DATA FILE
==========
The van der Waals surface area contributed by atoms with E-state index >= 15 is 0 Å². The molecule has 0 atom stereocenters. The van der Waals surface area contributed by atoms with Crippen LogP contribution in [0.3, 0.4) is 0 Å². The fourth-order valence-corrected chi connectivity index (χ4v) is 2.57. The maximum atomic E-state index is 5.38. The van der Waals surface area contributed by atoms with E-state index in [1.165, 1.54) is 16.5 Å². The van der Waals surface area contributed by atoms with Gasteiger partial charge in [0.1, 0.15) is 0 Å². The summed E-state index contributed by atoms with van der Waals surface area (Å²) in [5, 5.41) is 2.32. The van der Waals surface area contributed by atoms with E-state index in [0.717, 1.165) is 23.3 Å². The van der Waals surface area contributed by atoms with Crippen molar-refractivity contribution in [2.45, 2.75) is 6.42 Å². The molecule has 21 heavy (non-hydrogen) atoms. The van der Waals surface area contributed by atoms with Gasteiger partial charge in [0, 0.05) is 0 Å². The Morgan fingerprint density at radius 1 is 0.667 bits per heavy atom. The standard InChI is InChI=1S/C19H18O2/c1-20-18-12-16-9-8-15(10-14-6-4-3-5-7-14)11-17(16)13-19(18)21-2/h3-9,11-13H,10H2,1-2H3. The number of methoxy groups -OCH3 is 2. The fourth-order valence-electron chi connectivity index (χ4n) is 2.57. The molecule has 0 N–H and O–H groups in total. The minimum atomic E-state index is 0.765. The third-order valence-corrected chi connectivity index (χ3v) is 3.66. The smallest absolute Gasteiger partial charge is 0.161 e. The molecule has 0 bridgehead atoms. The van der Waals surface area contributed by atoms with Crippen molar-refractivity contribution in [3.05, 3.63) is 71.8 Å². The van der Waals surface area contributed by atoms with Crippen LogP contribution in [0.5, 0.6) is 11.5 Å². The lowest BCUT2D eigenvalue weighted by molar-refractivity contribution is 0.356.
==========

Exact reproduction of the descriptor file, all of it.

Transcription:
The van der Waals surface area contributed by atoms with E-state index >= 15 is 0 Å². The molecule has 0 atom stereocenters. The van der Waals surface area contributed by atoms with Crippen LogP contribution in [0.3, 0.4) is 0 Å². The fourth-order valence-corrected chi connectivity index (χ4v) is 2.57. The maximum atomic E-state index is 5.38. The van der Waals surface area contributed by atoms with E-state index in [1.165, 1.54) is 16.5 Å². The van der Waals surface area contributed by atoms with Gasteiger partial charge in [0.1, 0.15) is 0 Å². The summed E-state index contributed by atoms with van der Waals surface area (Å²) in [5, 5.41) is 2.32. The van der Waals surface area contributed by atoms with E-state index in [0.717, 1.165) is 23.3 Å². The van der Waals surface area contributed by atoms with Crippen molar-refractivity contribution in [2.45, 2.75) is 6.42 Å². The molecule has 21 heavy (non-hydrogen) atoms. The van der Waals surface area contributed by atoms with Gasteiger partial charge in [0, 0.05) is 0 Å². The Morgan fingerprint density at radius 1 is 0.667 bits per heavy atom. The standard InChI is InChI=1S/C19H18O2/c1-20-18-12-16-9-8-15(10-14-6-4-3-5-7-14)11-17(16)13-19(18)21-2/h3-9,11-13H,10H2,1-2H3. The number of methoxy groups -OCH3 is 2. The fourth-order valence-electron chi connectivity index (χ4n) is 2.57. The molecule has 0 N–H and O–H groups in total. The minimum atomic E-state index is 0.765. The third-order valence-corrected chi connectivity index (χ3v) is 3.66. The smallest absolute Gasteiger partial charge is 0.161 e. The molecule has 0 bridgehead atoms. The van der Waals surface area contributed by atoms with Crippen molar-refractivity contribution in [3.05, 3.63) is 71.8 Å². The van der Waals surface area contributed by atoms with Crippen LogP contribution in [0.5, 0.6) is 11.5 Å². The lowest BCUT2D eigenvalue weighted by molar-refractivity contribution is 0.356.